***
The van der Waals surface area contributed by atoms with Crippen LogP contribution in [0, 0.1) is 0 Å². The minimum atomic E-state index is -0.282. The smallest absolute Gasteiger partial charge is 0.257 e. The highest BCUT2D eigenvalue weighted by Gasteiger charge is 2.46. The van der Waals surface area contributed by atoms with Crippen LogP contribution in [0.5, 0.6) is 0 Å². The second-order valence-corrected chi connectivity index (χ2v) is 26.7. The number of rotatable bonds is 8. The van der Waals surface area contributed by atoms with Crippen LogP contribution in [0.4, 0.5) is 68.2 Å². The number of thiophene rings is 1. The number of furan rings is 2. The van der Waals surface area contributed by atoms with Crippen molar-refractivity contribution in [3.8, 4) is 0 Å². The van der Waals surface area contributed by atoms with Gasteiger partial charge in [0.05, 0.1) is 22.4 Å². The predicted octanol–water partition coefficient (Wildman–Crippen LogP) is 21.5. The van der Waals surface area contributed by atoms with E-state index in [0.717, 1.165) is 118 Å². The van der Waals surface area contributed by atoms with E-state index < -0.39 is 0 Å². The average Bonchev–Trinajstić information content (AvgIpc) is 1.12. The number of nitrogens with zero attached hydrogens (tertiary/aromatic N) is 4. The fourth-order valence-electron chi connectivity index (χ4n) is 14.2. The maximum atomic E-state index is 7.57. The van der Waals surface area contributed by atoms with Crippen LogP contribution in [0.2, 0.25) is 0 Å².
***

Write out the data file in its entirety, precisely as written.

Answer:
The van der Waals surface area contributed by atoms with Crippen LogP contribution in [0, 0.1) is 0 Å². The minimum atomic E-state index is -0.282. The smallest absolute Gasteiger partial charge is 0.257 e. The highest BCUT2D eigenvalue weighted by Gasteiger charge is 2.46. The van der Waals surface area contributed by atoms with Crippen LogP contribution in [0.5, 0.6) is 0 Å². The second-order valence-corrected chi connectivity index (χ2v) is 26.7. The number of rotatable bonds is 8. The van der Waals surface area contributed by atoms with Crippen LogP contribution in [0.4, 0.5) is 68.2 Å². The number of thiophene rings is 1. The number of furan rings is 2. The van der Waals surface area contributed by atoms with Crippen molar-refractivity contribution in [3.8, 4) is 0 Å². The van der Waals surface area contributed by atoms with Gasteiger partial charge in [0.05, 0.1) is 22.4 Å². The predicted octanol–water partition coefficient (Wildman–Crippen LogP) is 21.5. The van der Waals surface area contributed by atoms with E-state index in [0.717, 1.165) is 118 Å². The van der Waals surface area contributed by atoms with E-state index < -0.39 is 0 Å². The average Bonchev–Trinajstić information content (AvgIpc) is 1.12. The number of nitrogens with zero attached hydrogens (tertiary/aromatic N) is 4. The fourth-order valence-electron chi connectivity index (χ4n) is 14.2. The maximum atomic E-state index is 7.57. The van der Waals surface area contributed by atoms with Crippen LogP contribution in [0.2, 0.25) is 0 Å².